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Rosie’s Place
Offering Women Shelter and Hope
by Andrea Cleghorn

From Chapter 1: Beach

Sarah Rose went into recovery January 12, 1993, a date never far from her mind. She remembers when she hit rock bottom. Her two young sons were being taken away from her. “They were all I really had.” She had few options: go to work, go to school, go to jail, go into a drug program. She took the program.
Sarah is from Brockton, a small industrial city south of Boston. Growing up, she spent time in foster homes. At one point she was put up for adoption, but she ran away. “Everyone in my family was doing drugs when I was growing up,” she says. “I’m not using this as an excuse, but it’s important. I guess you would call mine a dysfunctional family.”
She has a mother, a brother, and three sisters. She says her mother gave her what she could at the time, but she just didn’t have much to give. No one did. “My mother was very poor,” Sarah explains. “I don’t think she even had love to give me. Everything she did in the past is over. My mother did the best she could, I give her credit; today she’s my best friend. But I still suffer.”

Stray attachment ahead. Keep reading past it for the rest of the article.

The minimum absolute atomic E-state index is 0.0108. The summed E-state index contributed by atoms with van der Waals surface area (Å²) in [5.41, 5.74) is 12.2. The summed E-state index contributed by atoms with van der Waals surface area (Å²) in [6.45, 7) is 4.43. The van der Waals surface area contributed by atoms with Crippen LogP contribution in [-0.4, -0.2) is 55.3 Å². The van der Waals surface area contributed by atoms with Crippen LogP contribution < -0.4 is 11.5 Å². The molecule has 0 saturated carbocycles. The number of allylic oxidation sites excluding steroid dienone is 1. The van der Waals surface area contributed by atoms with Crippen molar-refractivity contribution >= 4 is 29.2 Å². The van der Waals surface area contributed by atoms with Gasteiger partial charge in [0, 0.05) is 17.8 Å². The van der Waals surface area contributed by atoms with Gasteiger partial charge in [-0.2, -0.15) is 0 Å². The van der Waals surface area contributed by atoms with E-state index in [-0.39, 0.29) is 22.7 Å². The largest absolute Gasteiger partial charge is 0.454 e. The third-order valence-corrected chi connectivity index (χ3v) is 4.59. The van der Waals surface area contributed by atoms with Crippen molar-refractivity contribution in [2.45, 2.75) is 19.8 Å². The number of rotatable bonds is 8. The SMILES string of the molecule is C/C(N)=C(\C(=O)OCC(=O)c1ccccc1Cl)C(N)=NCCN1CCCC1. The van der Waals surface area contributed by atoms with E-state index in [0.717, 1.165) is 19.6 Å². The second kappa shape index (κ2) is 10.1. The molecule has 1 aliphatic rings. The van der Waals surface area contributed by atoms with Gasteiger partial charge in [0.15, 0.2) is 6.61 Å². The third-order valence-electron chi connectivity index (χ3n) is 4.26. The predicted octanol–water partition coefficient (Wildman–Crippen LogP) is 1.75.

Sarah has tried residential drug programs, halfway houses, and a drug treatment facility in the past. At the facility, she got into some trouble because she was angry—she picked fights with people. She says that she’s a very angry woman. “I’m a child in an adult body. It comes out. I let the child out. It never got out when I was a kid. Even though I understand the past, I still need—well, I do the best I can and try to help people a lot.”
One day Sarah came to Rosie’s for a meal with a friend and met one of the staffers. She liked the woman and began volunteering at Rosie’s, first in the dining room and then in the clothing room. At the time, Sarah was living with a man she was abusing and who was abusing her. She was always in tears. Finally, one day someone came up to her and said there was a bed available if she wanted to stay at Rosie’s for a while. “I couldn’t believe someone would come up to me and just offer me a bed. I hadn’t even asked. That was a Friday. I moved in that night.”
The overnight program at Rosie’s Place is set up for women to stay a week, but they may stay longer if they are working on a goal. The goal may be to find a place to live, or it may be to get into recovery. . . .
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